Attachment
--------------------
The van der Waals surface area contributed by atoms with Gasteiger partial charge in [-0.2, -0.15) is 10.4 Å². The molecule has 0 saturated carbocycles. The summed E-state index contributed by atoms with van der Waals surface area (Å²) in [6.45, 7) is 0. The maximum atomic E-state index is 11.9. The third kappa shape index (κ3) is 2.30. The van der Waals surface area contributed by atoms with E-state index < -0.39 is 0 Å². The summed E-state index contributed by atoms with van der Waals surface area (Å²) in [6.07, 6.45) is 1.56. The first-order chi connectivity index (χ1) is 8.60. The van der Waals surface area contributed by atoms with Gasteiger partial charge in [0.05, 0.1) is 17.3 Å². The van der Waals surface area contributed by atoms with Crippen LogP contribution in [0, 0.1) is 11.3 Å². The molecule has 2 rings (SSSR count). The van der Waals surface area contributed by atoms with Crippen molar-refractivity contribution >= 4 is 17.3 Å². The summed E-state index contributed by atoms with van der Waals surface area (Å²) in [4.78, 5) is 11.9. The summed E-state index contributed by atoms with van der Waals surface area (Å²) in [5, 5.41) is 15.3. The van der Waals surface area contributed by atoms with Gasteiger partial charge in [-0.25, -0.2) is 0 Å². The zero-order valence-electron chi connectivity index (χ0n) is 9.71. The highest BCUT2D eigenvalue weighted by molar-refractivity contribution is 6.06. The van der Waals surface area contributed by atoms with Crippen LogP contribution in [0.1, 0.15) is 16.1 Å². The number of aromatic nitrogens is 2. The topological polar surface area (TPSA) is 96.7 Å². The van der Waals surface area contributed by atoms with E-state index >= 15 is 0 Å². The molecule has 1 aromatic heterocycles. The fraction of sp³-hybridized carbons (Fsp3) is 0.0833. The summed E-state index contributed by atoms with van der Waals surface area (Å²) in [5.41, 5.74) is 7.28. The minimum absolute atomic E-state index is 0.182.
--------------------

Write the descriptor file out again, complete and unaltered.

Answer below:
The van der Waals surface area contributed by atoms with Gasteiger partial charge in [-0.2, -0.15) is 10.4 Å². The molecule has 0 saturated carbocycles. The summed E-state index contributed by atoms with van der Waals surface area (Å²) in [6.45, 7) is 0. The maximum atomic E-state index is 11.9. The third kappa shape index (κ3) is 2.30. The van der Waals surface area contributed by atoms with E-state index < -0.39 is 0 Å². The summed E-state index contributed by atoms with van der Waals surface area (Å²) in [6.07, 6.45) is 1.56. The first-order chi connectivity index (χ1) is 8.60. The van der Waals surface area contributed by atoms with Gasteiger partial charge in [0.05, 0.1) is 17.3 Å². The van der Waals surface area contributed by atoms with Crippen LogP contribution in [0, 0.1) is 11.3 Å². The molecule has 2 rings (SSSR count). The van der Waals surface area contributed by atoms with Crippen molar-refractivity contribution >= 4 is 17.3 Å². The summed E-state index contributed by atoms with van der Waals surface area (Å²) in [4.78, 5) is 11.9. The summed E-state index contributed by atoms with van der Waals surface area (Å²) in [5, 5.41) is 15.3. The van der Waals surface area contributed by atoms with Gasteiger partial charge in [-0.25, -0.2) is 0 Å². The zero-order valence-electron chi connectivity index (χ0n) is 9.71. The highest BCUT2D eigenvalue weighted by molar-refractivity contribution is 6.06. The van der Waals surface area contributed by atoms with Crippen LogP contribution in [0.1, 0.15) is 16.1 Å². The number of aromatic nitrogens is 2. The topological polar surface area (TPSA) is 96.7 Å². The van der Waals surface area contributed by atoms with E-state index >= 15 is 0 Å². The molecule has 1 aromatic heterocycles. The fraction of sp³-hybridized carbons (Fsp3) is 0.0833. The summed E-state index contributed by atoms with van der Waals surface area (Å²) in [5.41, 5.74) is 7.28. The minimum absolute atomic E-state index is 0.182.